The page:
• Join over 1.2 million students every month
  • Accelerate your learning by 29%
  • Unlimited access from just £6.99 per month

Development of my character Creon in the scene with scene with Antigone.

Extracts from this document...

Introduction

Development: Throughout my character Creon's scene with Antigone, Creon uses a variety of tactics to aggravate Antigone but not to great affect. To achieve this, I used a very upper-class formal voice which showed the audience my position of hierarchy and dominance. Despite his frustration with Antigone in this scene, Creon wants to remain measured and use his cunning to forge a level-headed attack at Antigone but on occasions all sense of this measure is lost and his contained fury is expressed. (APPENDIX 2) To show his exasperated fury, I decided I had to march across the stage and grab Antigone by the wrist. We also used levels here to show Creon's power as I eventually grab Antigone by the hair and pull him down to my level to show that Creon is the King who is peering down on him, trying to make Antigone seem insignificant. We also used levels on a more larger scale in this scene as to begin with, I sat on a throne which was placed on a raised platform to show that this was Creon's palace, Creon's cities and everything was to be run under Creon's ruling. Antigone however, remained standing in a corner of the stage and only ever moved when grabbed, pushed and shoved by Creon. ...read more.

Middle

Because of this, during these rehearsals, I had to take a much different approach in achieving the level of cunning and evil that I wanted to achieve. The more we rehearsed, the angrier I felt I could become and this gave me confidence helping my performance to improve. Remembering times of when I've felt anger in my life before going on stage, got me in the right mind set of the scene and I could then transfer that personal anger on to the anger of Creon. Our musical choice at the start of this scene was a classical piece by the composer, "Zemlinsky" and a track called, "Langsam - Mit Ernst Leidenschaftlichem Ausdrug." The opening seconds of this piece created a grand feel which was overpowering and contrasted to the more light hearted choice of music from the previous scene. We also placed a long red drape behind the throne of Creon. Red is often seen as a colour of danger which reflects the situation in which Antigone had brought himself into. Ironically, red is also the colour used in bull-fighting to aggravate the bull which has its similarities to this scene. Antigone is winding up the bull, Creon, with his stubborn unwillingness to obey and the stronger willed he gets, the angrier and intimidating Creon gets. ...read more.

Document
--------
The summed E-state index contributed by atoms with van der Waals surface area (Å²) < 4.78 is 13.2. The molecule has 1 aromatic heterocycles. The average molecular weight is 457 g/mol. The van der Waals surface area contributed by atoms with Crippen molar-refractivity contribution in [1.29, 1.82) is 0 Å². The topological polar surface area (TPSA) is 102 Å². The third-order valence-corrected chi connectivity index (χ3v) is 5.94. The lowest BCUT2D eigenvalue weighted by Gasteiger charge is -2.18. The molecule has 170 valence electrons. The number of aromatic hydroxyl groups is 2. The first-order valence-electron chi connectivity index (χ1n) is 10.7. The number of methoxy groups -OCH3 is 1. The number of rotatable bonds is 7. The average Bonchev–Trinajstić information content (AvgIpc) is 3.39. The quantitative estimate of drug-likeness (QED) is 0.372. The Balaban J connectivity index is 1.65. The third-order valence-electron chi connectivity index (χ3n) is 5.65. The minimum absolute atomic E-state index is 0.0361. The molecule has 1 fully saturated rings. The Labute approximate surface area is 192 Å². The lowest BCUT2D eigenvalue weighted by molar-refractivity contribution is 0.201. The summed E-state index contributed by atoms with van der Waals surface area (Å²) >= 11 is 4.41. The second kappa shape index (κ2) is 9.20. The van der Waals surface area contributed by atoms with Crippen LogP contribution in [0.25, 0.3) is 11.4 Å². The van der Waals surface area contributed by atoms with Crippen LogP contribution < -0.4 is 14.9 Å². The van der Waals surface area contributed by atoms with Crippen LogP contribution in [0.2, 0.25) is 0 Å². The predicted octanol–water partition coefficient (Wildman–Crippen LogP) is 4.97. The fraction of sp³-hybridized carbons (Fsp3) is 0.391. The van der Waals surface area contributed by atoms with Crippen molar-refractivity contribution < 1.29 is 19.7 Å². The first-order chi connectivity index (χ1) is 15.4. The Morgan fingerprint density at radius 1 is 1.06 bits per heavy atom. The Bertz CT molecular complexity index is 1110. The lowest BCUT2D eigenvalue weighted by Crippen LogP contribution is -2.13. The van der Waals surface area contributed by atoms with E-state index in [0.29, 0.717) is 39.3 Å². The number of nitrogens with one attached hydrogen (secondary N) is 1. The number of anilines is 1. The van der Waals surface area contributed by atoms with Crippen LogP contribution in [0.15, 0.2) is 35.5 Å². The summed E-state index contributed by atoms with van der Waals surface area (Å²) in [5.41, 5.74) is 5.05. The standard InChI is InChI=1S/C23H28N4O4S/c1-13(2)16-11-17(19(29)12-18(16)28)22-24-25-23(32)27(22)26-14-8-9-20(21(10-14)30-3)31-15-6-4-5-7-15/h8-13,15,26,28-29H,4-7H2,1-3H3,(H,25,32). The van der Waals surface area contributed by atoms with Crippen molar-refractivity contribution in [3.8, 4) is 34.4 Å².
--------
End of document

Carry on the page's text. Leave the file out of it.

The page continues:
Conclusion

This slide show also included identification of the world's most famous couples, either in films or real life such as; Posh and Becks, Fred Astaire and Ginger Rogers, Tony and Cherie Blair and Leonardo Di Caprio and Kate Winslet. With these pictures, we wanted to show that although love is always there, either it's not always perfect or is so perfect to the point that it becomes unreal. Although the devised piece was a completely different style to that of "Antigone," we kept the type of stage exactly the same, a thrust stage, this again increased audience interaction but in a different way to that of "Antigone." Before the character interaction began, all three characters delivered a monologue at the front of the stage. At a particular part of my monologue (APPENDIX 6), I walked right to the front of the stage towards a suitable victim and was able to pinpoint them and eventually embarrass them. This helped make that part of the play more humourous for the audience. We chose to do these monologues at the start of the play to make the audience realise how completely different each character and immediately they knew the dating process would be a disaster before the characters themselves did. This meant that when talking to other members of the cast, the audience could relate back to what they said in their monologue and have a better understanding of the character. ...read more.